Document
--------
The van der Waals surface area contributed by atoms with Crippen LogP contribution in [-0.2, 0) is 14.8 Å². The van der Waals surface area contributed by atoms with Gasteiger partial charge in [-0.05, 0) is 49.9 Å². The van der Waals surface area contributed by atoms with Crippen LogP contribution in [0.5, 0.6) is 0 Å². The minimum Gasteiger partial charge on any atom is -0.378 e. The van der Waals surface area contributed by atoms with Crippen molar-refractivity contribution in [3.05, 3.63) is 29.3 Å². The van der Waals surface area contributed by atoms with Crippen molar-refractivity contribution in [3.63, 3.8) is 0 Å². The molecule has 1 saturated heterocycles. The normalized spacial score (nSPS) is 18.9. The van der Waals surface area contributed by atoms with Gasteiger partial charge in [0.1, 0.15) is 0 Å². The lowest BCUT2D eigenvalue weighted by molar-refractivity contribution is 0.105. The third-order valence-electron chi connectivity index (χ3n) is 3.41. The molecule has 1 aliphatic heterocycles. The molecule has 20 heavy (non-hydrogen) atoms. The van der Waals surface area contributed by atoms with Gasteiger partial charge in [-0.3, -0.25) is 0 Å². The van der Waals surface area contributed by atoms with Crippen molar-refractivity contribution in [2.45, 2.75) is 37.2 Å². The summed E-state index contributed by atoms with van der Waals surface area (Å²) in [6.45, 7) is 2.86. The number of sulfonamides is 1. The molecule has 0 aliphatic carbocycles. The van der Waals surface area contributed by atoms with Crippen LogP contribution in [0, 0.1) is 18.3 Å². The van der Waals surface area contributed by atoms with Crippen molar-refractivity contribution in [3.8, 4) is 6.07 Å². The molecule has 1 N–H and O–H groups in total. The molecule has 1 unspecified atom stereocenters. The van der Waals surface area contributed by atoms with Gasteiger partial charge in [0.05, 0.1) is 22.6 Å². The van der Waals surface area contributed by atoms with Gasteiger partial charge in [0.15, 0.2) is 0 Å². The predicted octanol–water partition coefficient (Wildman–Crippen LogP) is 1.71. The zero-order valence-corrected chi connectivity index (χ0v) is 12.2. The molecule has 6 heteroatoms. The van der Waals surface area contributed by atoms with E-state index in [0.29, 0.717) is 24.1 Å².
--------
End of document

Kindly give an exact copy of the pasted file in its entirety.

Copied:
The van der Waals surface area contributed by atoms with Crippen LogP contribution in [-0.2, 0) is 14.8 Å². The van der Waals surface area contributed by atoms with Gasteiger partial charge in [-0.05, 0) is 49.9 Å². The van der Waals surface area contributed by atoms with Crippen LogP contribution in [0.5, 0.6) is 0 Å². The minimum Gasteiger partial charge on any atom is -0.378 e. The van der Waals surface area contributed by atoms with Crippen molar-refractivity contribution in [3.05, 3.63) is 29.3 Å². The van der Waals surface area contributed by atoms with Crippen molar-refractivity contribution in [3.63, 3.8) is 0 Å². The molecule has 1 saturated heterocycles. The normalized spacial score (nSPS) is 18.9. The van der Waals surface area contributed by atoms with Gasteiger partial charge in [0.1, 0.15) is 0 Å². The lowest BCUT2D eigenvalue weighted by molar-refractivity contribution is 0.105. The third-order valence-electron chi connectivity index (χ3n) is 3.41. The molecule has 1 aliphatic heterocycles. The molecule has 20 heavy (non-hydrogen) atoms. The van der Waals surface area contributed by atoms with Gasteiger partial charge in [-0.3, -0.25) is 0 Å². The van der Waals surface area contributed by atoms with Crippen molar-refractivity contribution in [2.45, 2.75) is 37.2 Å². The summed E-state index contributed by atoms with van der Waals surface area (Å²) in [6.45, 7) is 2.86. The number of sulfonamides is 1. The molecule has 0 aliphatic carbocycles. The van der Waals surface area contributed by atoms with Crippen LogP contribution in [0, 0.1) is 18.3 Å². The van der Waals surface area contributed by atoms with Crippen molar-refractivity contribution in [3.8, 4) is 6.07 Å². The molecule has 1 N–H and O–H groups in total. The molecule has 1 unspecified atom stereocenters. The van der Waals surface area contributed by atoms with Gasteiger partial charge in [0.05, 0.1) is 22.6 Å². The van der Waals surface area contributed by atoms with Gasteiger partial charge in [0.15, 0.2) is 0 Å². The predicted octanol–water partition coefficient (Wildman–Crippen LogP) is 1.71. The zero-order valence-corrected chi connectivity index (χ0v) is 12.2. The molecule has 6 heteroatoms. The van der Waals surface area contributed by atoms with E-state index in [0.29, 0.717) is 24.1 Å².